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7/5/2012 12:00 AM
French Socialists Keep Their Word and Japanese Automakers Shift into Higher Gear
By Charles Payne, CEO & Principal Analyst
Question of the Day
Given the latest jobs data, do you think tomorrow's unemployment rate and nonfarm numbers will beat expectations?
I'm hosting Varney & Co on Fox Business 9:20 EST- Please tune in!
Post your answer below.
"Cutting spending is like slowing down a supertanker- it takes time" -Jerome Cahuzac
Budget Minister, France
As Americans celebrated the birth of the greatest nation in the world, France moved further away from its great days with a bunch of new taxes on the rich, large banks, and energy companies. The taxes will rake in €7.2 billion with €2.3 billion in one-off levies on the wealthy (€1.3 billion net worth) and €1.3 billion on certain corporations. Still, France has a massive debt problem, chronic unemployment, and little prospects of growing its economy anytime soon. The fact is that France put its economy in neutral a long time ago, content with mediocrity and living off its past glory and constant arrogance.
There is very little home-grown wealth, and now the government will milk dry the remaining fortunes as if it were part of a public domain.
At least these latest tax hikes were focused on people with net worth of €1.3 million, in America the onslaught of new taxes hits household earning $250,000 annually. France says it will freeze €1.5 billion in spending, but admits it must do much more. I guess it's easier, and it's like riding a speed boat to confiscate the wealth of others, rather than slowing that supertanker of spending and destructive taxes. Goaded on by the President of United States, and misunderstanding on how wealth is created, this could be America's future.
June auto sales came in better than anticipated and gave hope that this year's sales will be the best since 2007. Two things that stood out the most were how light trucks continued to make the difference and that GM and Ford continued to lose market share. Interestingly, as Toyota and Honda scooped up market share, both also raised their prices.
Tuesday's session was fantastic even if it was half a day and had light volume. There has been a shift in pent up anxiety from worrying about the next leg lower to concern about missing a tradable bounce. So much depends on money-printing on both sides of the Atlantic and seeing some signs of life, especially now that the Supreme Court has given the okay to creating the biggest supertanker in history.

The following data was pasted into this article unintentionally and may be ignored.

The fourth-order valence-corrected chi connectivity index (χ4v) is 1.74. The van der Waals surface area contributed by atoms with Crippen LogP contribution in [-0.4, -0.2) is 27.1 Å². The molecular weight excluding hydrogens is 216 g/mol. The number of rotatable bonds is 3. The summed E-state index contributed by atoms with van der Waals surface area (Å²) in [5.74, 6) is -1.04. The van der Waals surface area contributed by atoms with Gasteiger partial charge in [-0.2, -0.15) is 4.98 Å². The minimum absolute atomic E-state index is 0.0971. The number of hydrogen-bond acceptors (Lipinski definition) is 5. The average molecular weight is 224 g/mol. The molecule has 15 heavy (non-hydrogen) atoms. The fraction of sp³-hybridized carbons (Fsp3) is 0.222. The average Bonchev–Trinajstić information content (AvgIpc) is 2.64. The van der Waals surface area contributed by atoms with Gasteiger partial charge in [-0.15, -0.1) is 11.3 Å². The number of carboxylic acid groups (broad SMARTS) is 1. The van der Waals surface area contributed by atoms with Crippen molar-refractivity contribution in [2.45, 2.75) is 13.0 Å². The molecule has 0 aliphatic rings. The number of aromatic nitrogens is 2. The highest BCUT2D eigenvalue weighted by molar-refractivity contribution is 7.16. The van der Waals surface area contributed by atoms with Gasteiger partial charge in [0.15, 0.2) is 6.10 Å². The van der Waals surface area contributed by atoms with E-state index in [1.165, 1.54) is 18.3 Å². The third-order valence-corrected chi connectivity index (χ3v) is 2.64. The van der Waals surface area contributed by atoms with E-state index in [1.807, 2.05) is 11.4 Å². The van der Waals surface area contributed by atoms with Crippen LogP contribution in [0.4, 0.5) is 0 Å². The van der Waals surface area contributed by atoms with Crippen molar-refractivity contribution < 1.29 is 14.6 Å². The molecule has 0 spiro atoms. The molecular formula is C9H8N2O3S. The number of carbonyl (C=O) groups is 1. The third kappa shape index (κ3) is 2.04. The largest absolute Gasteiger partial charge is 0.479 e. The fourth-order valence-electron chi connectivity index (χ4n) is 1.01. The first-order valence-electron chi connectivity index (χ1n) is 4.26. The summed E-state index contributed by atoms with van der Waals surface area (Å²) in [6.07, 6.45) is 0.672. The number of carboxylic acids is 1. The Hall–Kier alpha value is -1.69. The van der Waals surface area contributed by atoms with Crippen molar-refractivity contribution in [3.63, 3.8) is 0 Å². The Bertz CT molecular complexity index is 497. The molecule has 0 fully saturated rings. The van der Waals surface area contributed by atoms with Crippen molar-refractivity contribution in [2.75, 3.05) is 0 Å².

Speaking of printing money, for the first time since 2008, China cut its rates for one-year loans and deposits. It's a gambit that could hurt banks but encourage more competition and might get money off the sidelines and into the domestic mix. Interestingly the ECB rates cut didn't move the needle for the market as it was highly anticipated.
ADP Says Jobs!!!
The ADP report out this morning points to significantly more jobs than expected from tomorrow's jobs report. The 176,000 is well above the 95,000 expected. Of course we need 350,000 a month to whittle away at all the jobs lost since the great recession began. Be that as it may, look for official estimates on tomorrow's number to shift higher and bring the general consensus above 100,000. I'm not sure if this changes what the Fed might be planning as it still is a terrible number. Moreover, can the street find a way to celebrate mediocrity at this stage of the recovery?
This makes the next 24-hours even more of a nail-biter.
|NO and I am beginning to not trust CNBC|
and their euberance.
Everything is coming up roses according to them and their pro Abama reporting....